case left:
		newAgent.SetPos(Pos{X: cPos.X - 1, Y: cPos.Y})
	case right:
		newAgent.SetPos(Pos{X: cPos.X + 1, Y: cPos.Y})
    it := getRandomInstructionType()
	ins := reflect.New(it).Interface().(Instruction)

A Del instruction will pick one adjacent cell to the agent and delete whatever agent may be residing there, if any.

func (i *Del) Do(params ...interface{}) {
	agent := params[0].(Agent)
	world := params[1].(*Grid)
	cPos := agent.GetPos()
	direction := direction(rand.Intn(5))

	var deletionPos Pos
	switch direction {
	case up:
		deletionPos = Pos{X: cPos.X, Y: cPos.Y - 1}
	case down:
		deletionPos = Pos{X: cPos.X, Y: cPos.Y + 1}
	case left:
		deletionPos = Pos{X: cPos.X - 1, Y: cPos.Y}
	case right:
		deletionPos = Pos{X: cPos.X + 1, Y: cPos.Y}

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Running the world

After population, here’s what happens when we run:

func (g *Grid) Run(ticks int) {
	g.RemainingTicks = ticks
	reporter = NewReporter("")
	g.startTime = time.Now().Unix()
	for i := ticks; i > 0; i-- {

func (g *Grid) processTick() {
	fmt.Printf("\nTick: %d", g.Tick)

During agent processing we not only run Do() for each agent in the world, but also run it through every existing aggregate’s Qualifier to see if it meets the membership criteria for that aggregate (or if it still meets the membership criteria if it is already part of the aggregate). The agent then gets added to or removed from the aggregate (or neither).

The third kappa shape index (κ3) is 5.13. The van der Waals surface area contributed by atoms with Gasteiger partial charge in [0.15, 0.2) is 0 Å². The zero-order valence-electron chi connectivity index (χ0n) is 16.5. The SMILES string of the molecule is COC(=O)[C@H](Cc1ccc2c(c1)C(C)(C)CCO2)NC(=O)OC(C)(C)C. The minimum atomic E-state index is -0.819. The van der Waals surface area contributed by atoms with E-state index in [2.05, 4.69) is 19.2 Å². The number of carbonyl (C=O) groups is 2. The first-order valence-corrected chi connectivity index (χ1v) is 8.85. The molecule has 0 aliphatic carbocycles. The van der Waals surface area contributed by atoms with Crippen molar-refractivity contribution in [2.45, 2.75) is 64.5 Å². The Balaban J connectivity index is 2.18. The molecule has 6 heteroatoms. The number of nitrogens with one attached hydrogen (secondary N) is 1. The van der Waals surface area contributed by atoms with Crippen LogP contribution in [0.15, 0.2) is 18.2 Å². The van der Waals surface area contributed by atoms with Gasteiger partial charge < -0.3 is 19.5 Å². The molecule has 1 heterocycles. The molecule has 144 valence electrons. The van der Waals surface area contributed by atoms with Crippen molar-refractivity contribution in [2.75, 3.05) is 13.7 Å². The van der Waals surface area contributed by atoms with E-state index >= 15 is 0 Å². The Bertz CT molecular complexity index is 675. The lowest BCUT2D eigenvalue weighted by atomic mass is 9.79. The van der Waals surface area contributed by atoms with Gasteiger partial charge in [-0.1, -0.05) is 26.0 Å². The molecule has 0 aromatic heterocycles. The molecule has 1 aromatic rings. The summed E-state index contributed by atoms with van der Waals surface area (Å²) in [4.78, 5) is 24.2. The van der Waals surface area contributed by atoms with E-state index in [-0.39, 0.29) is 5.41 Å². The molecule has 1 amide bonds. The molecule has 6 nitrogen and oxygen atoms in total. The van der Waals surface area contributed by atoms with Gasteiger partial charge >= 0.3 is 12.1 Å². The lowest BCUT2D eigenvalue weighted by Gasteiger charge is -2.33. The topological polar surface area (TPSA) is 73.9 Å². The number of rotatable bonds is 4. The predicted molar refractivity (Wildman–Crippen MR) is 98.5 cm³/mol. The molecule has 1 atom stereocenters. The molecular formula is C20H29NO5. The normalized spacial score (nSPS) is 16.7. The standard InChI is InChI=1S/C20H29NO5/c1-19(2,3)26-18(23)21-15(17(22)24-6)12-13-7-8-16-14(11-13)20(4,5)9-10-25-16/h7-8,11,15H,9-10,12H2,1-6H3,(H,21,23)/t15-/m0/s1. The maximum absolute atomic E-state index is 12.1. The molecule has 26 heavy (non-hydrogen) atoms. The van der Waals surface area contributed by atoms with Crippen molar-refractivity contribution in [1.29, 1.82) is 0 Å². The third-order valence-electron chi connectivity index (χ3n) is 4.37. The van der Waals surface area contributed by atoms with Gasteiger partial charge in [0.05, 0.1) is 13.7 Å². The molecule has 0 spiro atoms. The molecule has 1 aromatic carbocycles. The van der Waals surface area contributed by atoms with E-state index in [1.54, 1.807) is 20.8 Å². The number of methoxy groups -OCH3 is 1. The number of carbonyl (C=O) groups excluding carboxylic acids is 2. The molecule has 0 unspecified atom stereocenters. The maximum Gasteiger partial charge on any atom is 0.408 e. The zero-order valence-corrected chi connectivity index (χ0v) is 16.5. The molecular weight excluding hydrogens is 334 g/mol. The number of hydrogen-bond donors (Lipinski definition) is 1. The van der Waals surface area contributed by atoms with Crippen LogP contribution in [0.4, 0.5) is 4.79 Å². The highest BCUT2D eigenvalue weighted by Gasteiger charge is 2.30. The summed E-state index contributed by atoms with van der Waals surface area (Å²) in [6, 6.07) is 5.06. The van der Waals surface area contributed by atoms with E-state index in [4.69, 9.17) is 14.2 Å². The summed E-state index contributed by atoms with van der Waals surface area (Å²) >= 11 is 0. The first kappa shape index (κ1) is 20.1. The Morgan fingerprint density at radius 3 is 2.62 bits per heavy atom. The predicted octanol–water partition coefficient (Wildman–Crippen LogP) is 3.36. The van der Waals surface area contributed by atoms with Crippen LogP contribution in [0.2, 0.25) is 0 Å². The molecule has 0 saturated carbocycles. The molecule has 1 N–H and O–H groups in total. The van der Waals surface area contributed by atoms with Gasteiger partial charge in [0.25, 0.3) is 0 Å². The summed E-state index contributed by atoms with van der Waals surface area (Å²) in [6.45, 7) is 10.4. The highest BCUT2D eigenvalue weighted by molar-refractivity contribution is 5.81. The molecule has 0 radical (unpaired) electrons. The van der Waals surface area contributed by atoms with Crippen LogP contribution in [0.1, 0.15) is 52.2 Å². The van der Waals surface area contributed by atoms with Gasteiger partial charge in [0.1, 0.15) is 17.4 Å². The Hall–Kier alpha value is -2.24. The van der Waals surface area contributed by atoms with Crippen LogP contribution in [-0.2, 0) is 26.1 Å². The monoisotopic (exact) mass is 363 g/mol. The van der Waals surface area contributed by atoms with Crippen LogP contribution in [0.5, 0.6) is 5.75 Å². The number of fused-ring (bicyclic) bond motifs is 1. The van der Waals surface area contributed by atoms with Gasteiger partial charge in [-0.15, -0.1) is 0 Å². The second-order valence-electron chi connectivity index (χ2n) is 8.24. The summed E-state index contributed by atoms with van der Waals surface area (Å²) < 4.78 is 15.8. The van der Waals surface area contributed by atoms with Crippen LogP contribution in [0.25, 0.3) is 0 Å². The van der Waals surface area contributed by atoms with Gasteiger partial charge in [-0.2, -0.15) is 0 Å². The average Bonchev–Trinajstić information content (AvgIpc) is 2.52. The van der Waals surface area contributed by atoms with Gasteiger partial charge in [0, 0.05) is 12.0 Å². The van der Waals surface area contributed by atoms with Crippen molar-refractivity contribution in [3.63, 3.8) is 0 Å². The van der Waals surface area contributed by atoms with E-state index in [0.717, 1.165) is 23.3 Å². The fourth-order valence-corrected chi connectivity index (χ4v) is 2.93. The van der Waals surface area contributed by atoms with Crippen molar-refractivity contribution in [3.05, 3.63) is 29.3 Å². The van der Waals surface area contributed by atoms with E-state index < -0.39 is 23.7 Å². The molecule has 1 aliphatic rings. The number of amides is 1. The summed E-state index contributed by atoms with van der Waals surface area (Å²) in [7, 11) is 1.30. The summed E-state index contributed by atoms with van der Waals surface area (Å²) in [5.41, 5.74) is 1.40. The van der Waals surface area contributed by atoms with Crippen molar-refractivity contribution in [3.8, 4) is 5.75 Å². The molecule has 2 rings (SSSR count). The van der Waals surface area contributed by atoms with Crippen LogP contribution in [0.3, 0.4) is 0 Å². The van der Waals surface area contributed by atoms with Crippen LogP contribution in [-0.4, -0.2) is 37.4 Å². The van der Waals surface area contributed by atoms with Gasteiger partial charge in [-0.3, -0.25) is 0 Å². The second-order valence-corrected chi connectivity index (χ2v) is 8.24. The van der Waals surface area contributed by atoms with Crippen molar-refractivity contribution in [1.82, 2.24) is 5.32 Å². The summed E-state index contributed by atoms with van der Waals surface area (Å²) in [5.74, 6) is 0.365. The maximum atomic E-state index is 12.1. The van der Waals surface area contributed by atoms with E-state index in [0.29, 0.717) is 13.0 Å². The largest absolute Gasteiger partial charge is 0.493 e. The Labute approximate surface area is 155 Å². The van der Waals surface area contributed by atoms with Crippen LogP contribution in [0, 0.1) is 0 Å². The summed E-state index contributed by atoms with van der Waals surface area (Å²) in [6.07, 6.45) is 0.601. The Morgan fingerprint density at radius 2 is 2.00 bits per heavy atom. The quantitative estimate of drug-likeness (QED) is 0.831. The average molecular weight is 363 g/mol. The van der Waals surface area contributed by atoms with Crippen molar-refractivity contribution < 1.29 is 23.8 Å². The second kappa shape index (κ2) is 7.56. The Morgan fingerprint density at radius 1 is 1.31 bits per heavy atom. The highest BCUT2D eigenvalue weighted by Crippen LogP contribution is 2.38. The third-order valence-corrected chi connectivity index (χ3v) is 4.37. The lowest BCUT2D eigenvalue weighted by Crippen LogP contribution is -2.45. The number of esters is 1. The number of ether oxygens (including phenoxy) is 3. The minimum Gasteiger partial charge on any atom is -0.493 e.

We also run all the qualifiers after processing agents. At the beginning of this simulation we start off with no qualifiers. Right now qualifiers are only used to recognize and instantiate new aggregate types. Since we start off with no aggregate types, we also start off with no qualifiers. But when the simulation recognises an aggregate and modifies itself, a new qualifier is created. These basically set the membership criteria for a type. An aggregate type has an AggregateQualifier.

At the end we run SimpleReporter which generates a json file with all the data for the tick. This file will include all the exported fields in the grid (in Go exported fields are the fields starting with an upper-case letter):

type Grid struct {
	X              int
	Y              int
	Population     map[string]Agent
	Aggregates     []Aggregate
	Tick           int
	RemainingTicks int
	startTime      int64
	obsChans       []chan Grid

After the reporter runs, we update the observer channels. Since currently we only have one observer (AggregateObserver), that is the one that will be updated.

We make a copy of the grid for the observers, especially the population:

func (g *Grid) updateChannels() {
	dc := *g
	dc.Population = make(map[string]Agent)
	for k, v := range g.Population {
		dc.Population[k] = v
	for _, c := range g.obsChans {
		c <- dc

I think this post is long enough for now…in the next one I’ll go into my tiny version of the ORM Intentionaliser, and how we actually observe and reify emergent aggregates in the simulation.

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© - 2021 · Liza Shulyayeva ·